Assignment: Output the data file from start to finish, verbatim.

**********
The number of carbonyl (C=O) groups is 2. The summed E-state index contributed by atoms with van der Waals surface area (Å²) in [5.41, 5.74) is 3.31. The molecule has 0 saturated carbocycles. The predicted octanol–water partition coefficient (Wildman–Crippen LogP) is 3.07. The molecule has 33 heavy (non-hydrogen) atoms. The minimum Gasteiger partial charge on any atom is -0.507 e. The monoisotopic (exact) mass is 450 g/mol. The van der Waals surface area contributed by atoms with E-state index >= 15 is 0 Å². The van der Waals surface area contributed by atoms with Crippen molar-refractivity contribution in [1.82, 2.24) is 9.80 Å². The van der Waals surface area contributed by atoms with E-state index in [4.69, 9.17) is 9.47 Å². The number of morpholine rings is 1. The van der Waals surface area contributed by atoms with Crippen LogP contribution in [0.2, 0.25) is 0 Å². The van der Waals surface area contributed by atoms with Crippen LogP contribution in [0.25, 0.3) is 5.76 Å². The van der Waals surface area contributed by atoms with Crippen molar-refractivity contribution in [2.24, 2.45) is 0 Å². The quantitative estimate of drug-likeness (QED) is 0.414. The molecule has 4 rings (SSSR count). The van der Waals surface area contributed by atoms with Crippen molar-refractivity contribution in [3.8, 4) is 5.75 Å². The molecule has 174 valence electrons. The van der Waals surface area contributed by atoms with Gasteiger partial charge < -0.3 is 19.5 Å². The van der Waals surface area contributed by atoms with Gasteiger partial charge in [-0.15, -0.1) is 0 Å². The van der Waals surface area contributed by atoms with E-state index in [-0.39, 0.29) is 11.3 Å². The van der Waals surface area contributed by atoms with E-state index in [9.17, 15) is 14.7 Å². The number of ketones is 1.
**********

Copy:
The number of carbonyl (C=O) groups is 2. The summed E-state index contributed by atoms with van der Waals surface area (Å²) in [5.41, 5.74) is 3.31. The molecule has 0 saturated carbocycles. The predicted octanol–water partition coefficient (Wildman–Crippen LogP) is 3.07. The molecule has 33 heavy (non-hydrogen) atoms. The minimum Gasteiger partial charge on any atom is -0.507 e. The monoisotopic (exact) mass is 450 g/mol. The van der Waals surface area contributed by atoms with E-state index >= 15 is 0 Å². The van der Waals surface area contributed by atoms with Crippen molar-refractivity contribution in [1.82, 2.24) is 9.80 Å². The van der Waals surface area contributed by atoms with E-state index in [4.69, 9.17) is 9.47 Å². The number of morpholine rings is 1. The van der Waals surface area contributed by atoms with Crippen LogP contribution in [0.2, 0.25) is 0 Å². The van der Waals surface area contributed by atoms with Crippen LogP contribution in [0.25, 0.3) is 5.76 Å². The van der Waals surface area contributed by atoms with Crippen molar-refractivity contribution in [2.24, 2.45) is 0 Å². The quantitative estimate of drug-likeness (QED) is 0.414. The molecule has 4 rings (SSSR count). The van der Waals surface area contributed by atoms with Crippen molar-refractivity contribution in [3.8, 4) is 5.75 Å². The molecule has 174 valence electrons. The van der Waals surface area contributed by atoms with Gasteiger partial charge < -0.3 is 19.5 Å². The van der Waals surface area contributed by atoms with Gasteiger partial charge in [-0.15, -0.1) is 0 Å². The van der Waals surface area contributed by atoms with E-state index in [-0.39, 0.29) is 11.3 Å². The van der Waals surface area contributed by atoms with E-state index in [9.17, 15) is 14.7 Å². The number of ketones is 1.